POCAHONTAS STATE PARK, Virginia — Governor Glenn Youngkin and First Lady of Virginia Suzanne Youngkin planted two Eastern Redbud trees with the help of Patrick Copeland Elementary School kindergarteners in a Friday Earth Day celebration. Glenn Youngkin told the students the trees would help filter water, impacting the James River.

“One of the things about Earth Day that’s so exciting is it reminds everybody how important the earth is, and that it’s our job to take good care of it. And so, in taking good care of it, we’re going to plant a tree, and this tree will actually make it more beautiful, but this tree also does something really interesting. This tree, because it has roots, actually filters water as it runs through the ground,” Glenn Youngkin said.

Students were excited (and scared) by a frog and a centipede near the hole for one of the trees. The students shared facts about bluebirds with the governor, including that they can swim.

He said, “I didn’t know that! Bluebirds swim!”

Before planting the trees, Glenn Youngkin told park staff, volunteers, and reporters, “The first lady had a chance yesterday to be on the James River and really have a chance to reflect on the great progress that we’re making in making sure that not just the James River, but all of our waterways are receiving the kind of attention for environmental stewardship that they should, and this is really important.”

He said that growing up he spent time on the Chesapeake Bay, and he’s excited to make progress taking care of Virginia’s waterways.

Both Lynchburg and Richmond have combined sewer overflow systems that send rainwater mixed with sewage into the James River during heavy rainstorms. Additionally, in 2021 a broken sewer main sent 300,000 gallons of raw sewage into the river. Although most bacteria from the human gut breaks down after a few days, nutrients including nitrogen and phosphorus can cause algae blooms and harm water life. The James River flows into the Chesapeake Bay, and wastewater is a significant source of nutrients in the bay, according to the Chesapeake Bay Program.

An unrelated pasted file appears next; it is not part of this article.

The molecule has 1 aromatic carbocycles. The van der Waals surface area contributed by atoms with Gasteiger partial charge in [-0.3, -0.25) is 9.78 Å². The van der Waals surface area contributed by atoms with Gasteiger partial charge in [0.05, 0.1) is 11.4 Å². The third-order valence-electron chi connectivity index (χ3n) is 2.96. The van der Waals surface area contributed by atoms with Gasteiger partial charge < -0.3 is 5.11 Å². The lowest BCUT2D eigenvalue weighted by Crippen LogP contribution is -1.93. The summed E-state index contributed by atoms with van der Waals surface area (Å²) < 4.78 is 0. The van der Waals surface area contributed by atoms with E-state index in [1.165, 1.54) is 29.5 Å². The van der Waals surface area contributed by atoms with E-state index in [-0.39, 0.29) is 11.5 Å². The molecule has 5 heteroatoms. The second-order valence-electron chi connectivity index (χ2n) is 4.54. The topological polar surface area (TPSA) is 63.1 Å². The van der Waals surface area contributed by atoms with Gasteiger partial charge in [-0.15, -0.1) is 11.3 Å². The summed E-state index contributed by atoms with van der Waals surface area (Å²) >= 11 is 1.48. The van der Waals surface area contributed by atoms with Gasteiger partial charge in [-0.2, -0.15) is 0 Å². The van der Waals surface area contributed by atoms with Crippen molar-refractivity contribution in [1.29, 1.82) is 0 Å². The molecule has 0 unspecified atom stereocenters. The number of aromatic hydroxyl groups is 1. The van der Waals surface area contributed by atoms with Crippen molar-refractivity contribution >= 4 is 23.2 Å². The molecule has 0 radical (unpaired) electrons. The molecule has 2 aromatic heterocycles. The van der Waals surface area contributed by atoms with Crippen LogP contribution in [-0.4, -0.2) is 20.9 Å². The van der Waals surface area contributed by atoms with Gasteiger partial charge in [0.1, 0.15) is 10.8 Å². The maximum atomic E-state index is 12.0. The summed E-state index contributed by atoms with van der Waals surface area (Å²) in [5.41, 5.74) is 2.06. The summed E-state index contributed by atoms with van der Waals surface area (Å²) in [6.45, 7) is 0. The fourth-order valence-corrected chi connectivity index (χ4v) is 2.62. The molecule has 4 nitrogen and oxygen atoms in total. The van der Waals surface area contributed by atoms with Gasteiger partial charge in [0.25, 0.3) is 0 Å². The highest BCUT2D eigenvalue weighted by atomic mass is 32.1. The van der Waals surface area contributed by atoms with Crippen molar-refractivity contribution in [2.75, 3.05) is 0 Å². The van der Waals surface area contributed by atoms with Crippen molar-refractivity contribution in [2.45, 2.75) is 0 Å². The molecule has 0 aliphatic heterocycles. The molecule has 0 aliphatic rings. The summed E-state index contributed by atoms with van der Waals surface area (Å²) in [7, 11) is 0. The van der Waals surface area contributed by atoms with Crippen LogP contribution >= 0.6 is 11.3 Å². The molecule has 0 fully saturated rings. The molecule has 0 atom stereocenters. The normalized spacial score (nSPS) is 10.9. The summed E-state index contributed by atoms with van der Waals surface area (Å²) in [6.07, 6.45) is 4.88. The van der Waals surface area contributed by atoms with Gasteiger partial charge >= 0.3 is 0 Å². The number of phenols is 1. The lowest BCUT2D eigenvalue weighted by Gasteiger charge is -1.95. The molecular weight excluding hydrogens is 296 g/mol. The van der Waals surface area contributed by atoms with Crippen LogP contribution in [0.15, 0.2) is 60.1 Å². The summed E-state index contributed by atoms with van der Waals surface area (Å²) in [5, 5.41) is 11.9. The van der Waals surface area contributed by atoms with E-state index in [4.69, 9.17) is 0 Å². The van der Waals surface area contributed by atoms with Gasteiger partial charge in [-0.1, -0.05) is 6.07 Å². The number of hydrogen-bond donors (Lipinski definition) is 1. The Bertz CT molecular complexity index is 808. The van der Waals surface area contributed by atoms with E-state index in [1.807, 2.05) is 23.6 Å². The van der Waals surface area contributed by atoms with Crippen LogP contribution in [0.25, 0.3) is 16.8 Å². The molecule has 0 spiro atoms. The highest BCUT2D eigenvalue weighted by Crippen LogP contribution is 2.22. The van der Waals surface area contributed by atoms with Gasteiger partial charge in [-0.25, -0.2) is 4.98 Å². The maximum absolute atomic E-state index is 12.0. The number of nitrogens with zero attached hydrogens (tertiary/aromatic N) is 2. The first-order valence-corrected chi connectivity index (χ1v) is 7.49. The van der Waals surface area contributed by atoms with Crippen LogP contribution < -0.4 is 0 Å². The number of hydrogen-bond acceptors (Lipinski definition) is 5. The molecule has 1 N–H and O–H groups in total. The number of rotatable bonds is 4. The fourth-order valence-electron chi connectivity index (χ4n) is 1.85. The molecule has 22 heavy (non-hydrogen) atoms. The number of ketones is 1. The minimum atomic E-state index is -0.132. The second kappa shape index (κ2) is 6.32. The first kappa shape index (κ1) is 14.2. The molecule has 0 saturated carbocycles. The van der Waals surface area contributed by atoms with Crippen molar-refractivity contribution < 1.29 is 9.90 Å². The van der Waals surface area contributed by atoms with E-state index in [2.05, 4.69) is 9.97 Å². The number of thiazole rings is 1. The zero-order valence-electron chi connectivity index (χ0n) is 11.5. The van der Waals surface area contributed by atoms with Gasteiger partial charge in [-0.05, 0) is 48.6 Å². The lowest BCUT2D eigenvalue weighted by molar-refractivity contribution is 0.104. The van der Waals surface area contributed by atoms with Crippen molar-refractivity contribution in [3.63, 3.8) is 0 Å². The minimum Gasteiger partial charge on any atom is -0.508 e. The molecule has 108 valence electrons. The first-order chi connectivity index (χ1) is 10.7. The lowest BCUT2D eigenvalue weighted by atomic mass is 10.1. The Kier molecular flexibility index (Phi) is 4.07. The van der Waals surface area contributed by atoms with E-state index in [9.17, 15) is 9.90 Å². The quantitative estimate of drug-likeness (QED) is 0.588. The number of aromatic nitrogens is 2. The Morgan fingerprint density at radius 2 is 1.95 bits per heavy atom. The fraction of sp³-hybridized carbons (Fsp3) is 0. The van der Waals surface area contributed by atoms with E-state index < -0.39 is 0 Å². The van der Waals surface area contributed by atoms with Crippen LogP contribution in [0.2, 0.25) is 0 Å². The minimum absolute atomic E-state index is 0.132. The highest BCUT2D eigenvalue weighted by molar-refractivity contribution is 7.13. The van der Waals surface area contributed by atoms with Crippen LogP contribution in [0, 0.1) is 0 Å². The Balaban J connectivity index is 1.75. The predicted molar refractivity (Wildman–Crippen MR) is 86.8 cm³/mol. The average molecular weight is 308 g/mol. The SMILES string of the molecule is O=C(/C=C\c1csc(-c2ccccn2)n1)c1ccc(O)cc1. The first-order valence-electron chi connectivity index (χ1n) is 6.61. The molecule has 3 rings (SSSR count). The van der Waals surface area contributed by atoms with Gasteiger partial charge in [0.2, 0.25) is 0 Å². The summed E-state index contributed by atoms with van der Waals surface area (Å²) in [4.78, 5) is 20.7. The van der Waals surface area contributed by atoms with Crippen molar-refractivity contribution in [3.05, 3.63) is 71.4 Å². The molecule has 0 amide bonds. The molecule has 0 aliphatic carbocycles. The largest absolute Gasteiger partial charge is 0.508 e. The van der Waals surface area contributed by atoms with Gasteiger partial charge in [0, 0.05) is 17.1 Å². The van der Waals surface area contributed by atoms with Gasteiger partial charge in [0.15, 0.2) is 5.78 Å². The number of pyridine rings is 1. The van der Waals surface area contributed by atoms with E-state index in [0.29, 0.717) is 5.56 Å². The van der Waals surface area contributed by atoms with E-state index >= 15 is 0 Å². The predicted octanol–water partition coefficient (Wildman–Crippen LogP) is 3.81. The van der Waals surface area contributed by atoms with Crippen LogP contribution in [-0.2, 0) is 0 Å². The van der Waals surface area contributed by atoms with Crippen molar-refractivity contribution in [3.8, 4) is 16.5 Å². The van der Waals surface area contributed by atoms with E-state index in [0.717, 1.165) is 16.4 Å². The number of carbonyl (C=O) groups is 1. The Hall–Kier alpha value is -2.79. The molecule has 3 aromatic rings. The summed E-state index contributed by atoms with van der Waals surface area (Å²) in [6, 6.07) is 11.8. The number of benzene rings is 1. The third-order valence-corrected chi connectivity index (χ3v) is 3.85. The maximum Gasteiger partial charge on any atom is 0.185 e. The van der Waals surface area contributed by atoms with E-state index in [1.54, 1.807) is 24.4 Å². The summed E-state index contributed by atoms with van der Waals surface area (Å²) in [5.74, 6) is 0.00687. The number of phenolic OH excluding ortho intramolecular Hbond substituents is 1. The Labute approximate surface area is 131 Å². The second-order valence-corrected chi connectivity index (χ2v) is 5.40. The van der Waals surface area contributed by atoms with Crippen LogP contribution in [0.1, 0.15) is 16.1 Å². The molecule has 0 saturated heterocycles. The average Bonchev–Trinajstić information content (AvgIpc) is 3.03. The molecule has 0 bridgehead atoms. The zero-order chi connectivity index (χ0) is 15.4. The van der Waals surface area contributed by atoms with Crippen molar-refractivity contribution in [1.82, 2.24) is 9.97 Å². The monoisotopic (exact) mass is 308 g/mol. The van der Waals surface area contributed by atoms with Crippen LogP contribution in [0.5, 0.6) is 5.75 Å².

Glenn Youngkin has previously highlighted a desire to address wastewater problems and protect the Bay, including in a press release announcing his nomination of former EPA Administrator Andrew Wheeler for Secretary of Natural and Historic Resources. During a battle over Wheeler’s confirmation, Democrats questioned a proposal during Wheeler’s tenure to cut EPA funds to the Chesapeake Bay, while Republicans highlighted EPA spending under Wheeler on wastewater and the Bay.

Wheeler was not confirmed as secretary and is now a special advisor to Glenn Youngkin. Wheeler and Acting Secretary of Natural and Historic Resources Travis Voyles were present at the tree planting alongside other administration officials.

Earth Day Volunteer Activities

Volunteers are helping park staff plant 200 more trees tomorrow. Although there’s no space for more volunteers at that project, Hulth said Pocahontas State Park in Chesterfield is providing cleanup kits to collect park litter, available at the park office between 9 a.m. and 3 p.m. Volunteers can come Saturday from 9 a.m. to 12 p.m. to celebrate Earth Day gardening at the park’s butterfly garden.

State parks across Virginia are hosting volunteer projects and other Earth Day activities on Saturday and Sunday, including a shoreline clean up at Mason Neck State Park in Lorton, a tree planting at Kiptopeke State Park in Cape Charles, and native bush plantings at Staunton River State Park in Scottsburg.

For a full list of weekend Earth Day activities, visit the state parks’ event page.
This article originally appeared in The Virginia Star. The opinions expressed in this article are those of the author and do not necessarily reflect the positions of The Republican Standard.